I’ve been thinking hard about painful problems that email analysis could solve, and one of them is the use of a corporation’s email store to discover internal colleagues who have existing relationships with an external company or person you want to talk to. For example, if you want to sell to IBM, maybe there’s someone in your team who’s already talking to someone there. Or internally, you might want an introduction to someone in another department to discuss a problem, and it would be good to know who in your team had contacts there already.
I was discussing these thoughts with George Eberstadt, co-founder of nTag, and he pointed me to a couple of successful companies who are already mining email to do this, Spoke and Contact Networks.
Spoke are interesting because they’re entirely client-based, rather than running on an organization’s whole message store. They work by taking data from everybody who’s running their Outlook add-on, along with information pulled from publicly available sources, and feeding into their own database. You can then search that yourself to find information on people you’re interested in contacting, and people you know who’ve already been in touch with them. It’s effectively creating a global social network largely based on the email patterns of everybody who belongs.
Technically, it sounds like they’re doing some interesting things, such as exchanging special emails to confirm that two people really do know each other, but when I tried for my own name, I didn’t get any useful information. I also am surprised that companies would allow the export of their employees email relationships to a third-party. It may just be that this is happening under the radar, but it seems like the sort of thing that a lot of companies would want some safeguards on. The service encourages individual employees to install the software themselves, without any warning that they might be opening up the organization’s data to third-party analysis. I know at a lot of the companies I deal with would frown on this, to say the least.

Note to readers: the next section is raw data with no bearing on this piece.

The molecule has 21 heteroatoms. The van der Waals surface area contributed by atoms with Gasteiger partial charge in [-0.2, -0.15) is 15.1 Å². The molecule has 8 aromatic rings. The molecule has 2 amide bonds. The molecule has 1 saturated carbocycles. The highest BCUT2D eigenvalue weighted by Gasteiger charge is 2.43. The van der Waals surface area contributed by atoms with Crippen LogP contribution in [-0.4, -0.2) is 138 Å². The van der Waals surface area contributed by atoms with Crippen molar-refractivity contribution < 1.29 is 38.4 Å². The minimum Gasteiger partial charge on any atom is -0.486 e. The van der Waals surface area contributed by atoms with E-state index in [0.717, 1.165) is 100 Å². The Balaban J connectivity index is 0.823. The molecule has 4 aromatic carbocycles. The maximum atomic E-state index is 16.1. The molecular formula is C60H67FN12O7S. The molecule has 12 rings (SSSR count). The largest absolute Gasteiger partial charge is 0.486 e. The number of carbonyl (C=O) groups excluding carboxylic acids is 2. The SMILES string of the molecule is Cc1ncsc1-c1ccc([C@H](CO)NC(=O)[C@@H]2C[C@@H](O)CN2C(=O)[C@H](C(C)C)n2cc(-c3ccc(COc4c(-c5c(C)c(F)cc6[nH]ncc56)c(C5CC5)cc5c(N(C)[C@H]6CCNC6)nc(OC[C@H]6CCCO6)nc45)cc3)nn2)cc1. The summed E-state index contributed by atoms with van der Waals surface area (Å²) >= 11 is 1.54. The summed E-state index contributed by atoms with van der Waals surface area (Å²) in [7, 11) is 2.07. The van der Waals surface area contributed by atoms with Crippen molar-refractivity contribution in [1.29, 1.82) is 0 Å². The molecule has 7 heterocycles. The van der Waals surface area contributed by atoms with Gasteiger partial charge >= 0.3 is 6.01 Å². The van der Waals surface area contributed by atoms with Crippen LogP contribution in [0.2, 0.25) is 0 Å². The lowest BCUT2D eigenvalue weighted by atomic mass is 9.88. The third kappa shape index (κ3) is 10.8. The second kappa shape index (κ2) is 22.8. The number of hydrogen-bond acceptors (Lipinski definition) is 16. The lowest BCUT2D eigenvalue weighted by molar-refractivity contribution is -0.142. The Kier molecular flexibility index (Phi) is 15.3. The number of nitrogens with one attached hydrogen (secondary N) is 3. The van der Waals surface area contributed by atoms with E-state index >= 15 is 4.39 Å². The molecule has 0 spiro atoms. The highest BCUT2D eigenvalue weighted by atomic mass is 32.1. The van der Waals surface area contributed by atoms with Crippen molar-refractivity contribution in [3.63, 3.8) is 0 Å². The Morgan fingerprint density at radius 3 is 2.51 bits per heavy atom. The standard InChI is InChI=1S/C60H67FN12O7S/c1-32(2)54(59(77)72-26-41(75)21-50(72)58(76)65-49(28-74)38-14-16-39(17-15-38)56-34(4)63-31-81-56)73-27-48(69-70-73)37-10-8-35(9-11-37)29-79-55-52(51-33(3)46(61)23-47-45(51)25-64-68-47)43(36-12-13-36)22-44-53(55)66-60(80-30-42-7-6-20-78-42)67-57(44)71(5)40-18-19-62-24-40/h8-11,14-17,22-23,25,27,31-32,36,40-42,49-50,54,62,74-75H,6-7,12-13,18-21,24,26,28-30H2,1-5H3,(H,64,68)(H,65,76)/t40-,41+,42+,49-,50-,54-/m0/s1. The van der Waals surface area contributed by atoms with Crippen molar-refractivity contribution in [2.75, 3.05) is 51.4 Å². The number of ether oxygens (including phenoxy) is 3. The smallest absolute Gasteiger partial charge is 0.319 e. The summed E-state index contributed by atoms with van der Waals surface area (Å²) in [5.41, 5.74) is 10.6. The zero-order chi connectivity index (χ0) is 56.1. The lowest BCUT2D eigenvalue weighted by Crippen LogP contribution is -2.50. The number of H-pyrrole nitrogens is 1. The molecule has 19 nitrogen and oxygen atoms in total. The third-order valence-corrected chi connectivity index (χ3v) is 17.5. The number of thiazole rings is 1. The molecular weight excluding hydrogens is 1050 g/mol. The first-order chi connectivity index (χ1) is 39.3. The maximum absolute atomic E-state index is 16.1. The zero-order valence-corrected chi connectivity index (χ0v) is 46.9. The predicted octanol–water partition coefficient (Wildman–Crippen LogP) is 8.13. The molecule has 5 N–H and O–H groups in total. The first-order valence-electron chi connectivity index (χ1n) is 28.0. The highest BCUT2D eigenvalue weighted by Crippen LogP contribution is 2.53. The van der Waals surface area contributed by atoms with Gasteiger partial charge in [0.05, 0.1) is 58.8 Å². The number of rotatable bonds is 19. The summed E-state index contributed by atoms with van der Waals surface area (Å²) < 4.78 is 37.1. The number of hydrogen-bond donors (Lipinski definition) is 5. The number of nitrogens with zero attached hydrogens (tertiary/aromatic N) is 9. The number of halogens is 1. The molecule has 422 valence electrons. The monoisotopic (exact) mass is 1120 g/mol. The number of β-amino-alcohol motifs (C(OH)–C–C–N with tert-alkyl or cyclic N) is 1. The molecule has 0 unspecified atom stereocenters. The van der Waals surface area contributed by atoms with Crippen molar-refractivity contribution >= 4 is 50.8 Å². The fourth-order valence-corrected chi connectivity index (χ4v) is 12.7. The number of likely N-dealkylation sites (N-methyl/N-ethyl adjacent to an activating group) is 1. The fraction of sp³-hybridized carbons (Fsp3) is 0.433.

Contact Networks seem much more focused on selling to corporations as a whole, rather than individual employees. They build a social graph pulling from several sources internal to the company including email and calendars, CRM, marketing databases, HR and billing systems. They use this to identify colleagues who know a particular individual, which is a succinct description of a ‘painful problem’ that companies would be willing to pay money to solve. They seem to have been very successful, with lots of big-name clients and they were just bought out by Thomson.
It’s good to see how well Contact Networks have done, it’s proof there’s demand for the sort of services I’m thinking of, even if they have already solved the immediate problems I was considering.